Bestia’s bolt from the blue

Few gave Enea Bastianini a hope in a hell at the beginning of Sunday’s 23-lap Moto2 race. The Italian had caught everyone off guard by qualifying third. But free practice showings (17th in FP1, 8th in FP2, 16th in FP3) didn’t point to the Italian coming up with a solution to stop the Sky Racing VR46 team-mates over race distance.

But what do we know? The 23-year old got the holeshot, led every lap and coolly resisted Luca Marini’s midrace advances to collect his maiden Moto2 triumph. From ninth place, 19 seconds off the winner a week before, ‘La Bestia’ trimmed a colossal 18 seconds off his race time from Jerez 1 to 2. The secret, he said, was returning his base setting to what he used at race one in Qatar, where he finished third.

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Sepang CEO Razlan Razali Interview: On MotoGP, Future Moto2 Plans, And Sepang's Place In A 22-Race Calendar

Few people are involved in as many different aspects of MotoGP as Razlan Razali.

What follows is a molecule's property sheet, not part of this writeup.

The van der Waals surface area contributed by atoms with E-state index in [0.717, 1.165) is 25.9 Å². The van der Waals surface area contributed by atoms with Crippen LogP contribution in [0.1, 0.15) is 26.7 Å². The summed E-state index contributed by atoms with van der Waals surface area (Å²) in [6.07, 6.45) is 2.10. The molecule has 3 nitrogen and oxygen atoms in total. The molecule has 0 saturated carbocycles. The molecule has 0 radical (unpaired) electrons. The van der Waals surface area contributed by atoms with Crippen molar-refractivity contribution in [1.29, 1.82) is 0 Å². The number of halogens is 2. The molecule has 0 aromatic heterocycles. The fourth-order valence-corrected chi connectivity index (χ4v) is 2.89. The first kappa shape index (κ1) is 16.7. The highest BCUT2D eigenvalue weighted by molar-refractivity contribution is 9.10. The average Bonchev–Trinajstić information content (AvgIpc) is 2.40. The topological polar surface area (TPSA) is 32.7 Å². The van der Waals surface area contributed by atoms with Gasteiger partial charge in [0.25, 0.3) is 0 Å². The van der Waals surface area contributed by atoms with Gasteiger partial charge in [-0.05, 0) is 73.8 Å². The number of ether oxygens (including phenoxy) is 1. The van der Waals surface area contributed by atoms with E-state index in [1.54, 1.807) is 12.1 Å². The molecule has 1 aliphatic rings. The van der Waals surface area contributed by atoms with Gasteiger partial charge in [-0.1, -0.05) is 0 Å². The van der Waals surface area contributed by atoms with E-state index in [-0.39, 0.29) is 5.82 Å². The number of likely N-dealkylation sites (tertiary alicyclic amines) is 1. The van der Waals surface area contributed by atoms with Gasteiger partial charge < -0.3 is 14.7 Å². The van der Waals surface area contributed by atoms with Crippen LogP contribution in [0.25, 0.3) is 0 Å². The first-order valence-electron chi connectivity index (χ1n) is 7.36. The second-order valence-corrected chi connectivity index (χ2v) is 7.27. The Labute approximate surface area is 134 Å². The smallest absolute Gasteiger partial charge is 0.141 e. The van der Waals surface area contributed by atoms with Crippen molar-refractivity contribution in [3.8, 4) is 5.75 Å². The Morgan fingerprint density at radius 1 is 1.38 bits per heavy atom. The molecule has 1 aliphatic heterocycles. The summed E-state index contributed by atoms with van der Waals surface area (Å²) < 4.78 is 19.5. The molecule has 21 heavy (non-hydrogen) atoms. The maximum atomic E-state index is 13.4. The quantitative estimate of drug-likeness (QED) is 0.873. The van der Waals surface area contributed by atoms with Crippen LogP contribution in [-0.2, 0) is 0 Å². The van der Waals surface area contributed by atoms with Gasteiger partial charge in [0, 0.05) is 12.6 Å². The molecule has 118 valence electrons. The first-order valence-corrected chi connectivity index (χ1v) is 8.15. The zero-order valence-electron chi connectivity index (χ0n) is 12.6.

The Malaysian is not only Principal of the Petronas-backed MotoGP, Moto2, and Moto3 teams, but CEO of the Sepang Circuit and helps with management duties for the likes of local star Hafizh Syahrin.

The following interview, conducted at Catalunya, was equally wide-ranging - Razali giving his views on the success of the newly-formed satellite Yamaha MotoGP team, the race-winning Moto3 project, rider replacements and future plans for Moto2, Syahrin's 2020 options, Sepang's future on the MotoGP calendar and more…

Q: What are your personal highlights of the season so far?

Razlan Razali: My personal highlight would be the 1-2 in qualifying at Jerez [This interview was done before Fabio Quartararo's poles and podiums at Barcelona and Assen - DE]. That was something quite unbelievable. So in some ways we are now starting to get used to the fact that we are there for qualifying, but now the next step is to capitalize on the qualifying position for good race results. That is something also we discussed internally and with Yamaha as well.

But, we want to give our riders time because racing is all about experience and improving every race. Of course, the Yamaha is a bit weak when it comes to racing. But I’m confident in the plans, about what Yamaha is going to do for the rest of the year. It will give time for our riders to gain that experience and hopefully then we can do better when it comes to racing.

Q: In general, what is it that is missing in the race that is there in qualifying?